Lawn dethatching can be crucial to keeping your grass and soil healthy. Even if you are mowing and doing everything else necessary for your lawn, thatch can build up. Over watering and over fertilization can cause excess thatch. Detaching removes the thick layer of dead plant material (thatch). This allows air, water, and nutrients to reach your plants and soil again. Dethatching allows your lawn to drain better as well. By learning why dethatching is important, as well as when and how to dethatch, it will be easier to keep your lawn healthy.
Why is Dethatching Important?
Thatch is a mixture of dead and living plant matter that gathers at the base of grass. A small amount of thatch is actually beneficial. It only becomes a problem when thatch builds up. Thatch is thick and prevents moisture and air from getting to your plants and soil. You’ll start to see them diminish in color and strength. If the thatch builds up for too long, not only can it kill your grass, but it will damage the soil. Once it damages the soil, even replanted grass is not likely to flourish. A build up of thatch can also be a nesting ground for insects. It can breed disease and mosquitoes if you don’t dethatch.
When Should You Dethatch Your Lawn?
As previously mentioned, a small amount of thatch can be good. Be sure to check your thatch layer before you decide to dethatch. You can do this by digging up a small amount of your lawn grass and soil. Then measure your thatch. If your thatch is more than an inch, it’s time to dethatch.
However, like most lawn health initiatives, the timing must be right. You should try to dethatch your lawn around your grass’ peak growth time. When your grass is growing, it helps your lawn to recover faster from dethatching. For cool season grasses, this is going to be early spring or early fall. For warm-season grasses, it’s best to dethatch in late spring through early summer.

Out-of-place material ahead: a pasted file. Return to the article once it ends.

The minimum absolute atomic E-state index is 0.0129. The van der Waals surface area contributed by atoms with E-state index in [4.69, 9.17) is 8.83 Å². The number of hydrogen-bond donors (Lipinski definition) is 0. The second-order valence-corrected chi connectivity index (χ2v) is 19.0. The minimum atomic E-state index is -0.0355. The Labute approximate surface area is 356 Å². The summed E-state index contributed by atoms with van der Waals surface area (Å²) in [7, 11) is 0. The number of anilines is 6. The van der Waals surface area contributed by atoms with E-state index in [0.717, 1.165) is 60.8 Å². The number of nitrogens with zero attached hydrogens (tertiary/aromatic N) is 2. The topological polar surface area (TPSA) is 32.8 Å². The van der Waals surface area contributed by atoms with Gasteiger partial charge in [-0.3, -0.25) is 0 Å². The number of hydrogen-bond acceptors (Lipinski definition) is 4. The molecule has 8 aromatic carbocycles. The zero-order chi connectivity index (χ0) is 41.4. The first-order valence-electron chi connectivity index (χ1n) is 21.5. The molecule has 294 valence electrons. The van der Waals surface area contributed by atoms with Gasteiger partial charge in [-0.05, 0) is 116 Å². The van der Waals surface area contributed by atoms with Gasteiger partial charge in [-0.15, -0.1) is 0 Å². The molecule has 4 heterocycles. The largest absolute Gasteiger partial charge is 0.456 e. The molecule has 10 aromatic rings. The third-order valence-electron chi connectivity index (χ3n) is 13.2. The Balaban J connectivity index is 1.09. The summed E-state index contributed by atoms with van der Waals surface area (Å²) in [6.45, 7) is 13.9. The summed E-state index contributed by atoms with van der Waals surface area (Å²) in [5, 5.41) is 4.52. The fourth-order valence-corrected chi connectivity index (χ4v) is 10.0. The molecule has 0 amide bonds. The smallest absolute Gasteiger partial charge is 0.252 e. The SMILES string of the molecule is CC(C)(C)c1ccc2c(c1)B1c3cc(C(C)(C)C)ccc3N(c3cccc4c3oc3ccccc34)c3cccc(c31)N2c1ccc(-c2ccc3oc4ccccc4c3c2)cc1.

How to Dethatch?
The easy answer on how to dethatch would be to hire a lawn care professional. Especially if your thatch is more than 2 inches, hiring a professional might be best. A thick amount of thatch often needs more than one dethatching. If you want to do it yourself there are a few different options and tools. Before you start any of them, it is best to mow your lawn down.
For manual dethatching, all you need is a dethatching rake. This method is best for a small amount of thatch on a small lawn.
Similar to a mower, power rakes dig into thatch at the soil and pull it out. This is also good for a small amount of thatch. You want to be careful as it can be destructive to your grass. It’s best used on strong grass that can take it.
Vertical mowers, like power rakes, pull the thatch up from the soil. They often take grass roots along with it. Vertical mowers are good if you have a thick layer of thatch.
Regardless of what tool you choose to use, there is some aftercare that is necessary. After you finish dethatching, it is important to finish by raking up all the excess thatch on your lawn. Then water and fertilize your lawn thoroughly.
Downsides of Dethatching
Thatch has many beneficial purposes. It only becomes damaging when too much builds up. The right amount of thatch protects your plants from extreme temperatures. It also keeps moisture in the soil and prevents weeds. If you can keep your thatch at a small amount, there is no need to dethatch. The problems discussed above that thatch can cause only becomes an issue when there is too much of it.
If you do need to dethatch,it is important to remember that dethatching can be damaging. Dethatching tears and rips dormant turf. This can affect its ability to recover, especially after a hard winter. Using power equipment to dethatch can bring up weeds. These weeds can then infiltrate your lawn. If you dethatch excessively, or when it is not needed, it will end up causing more harm than good.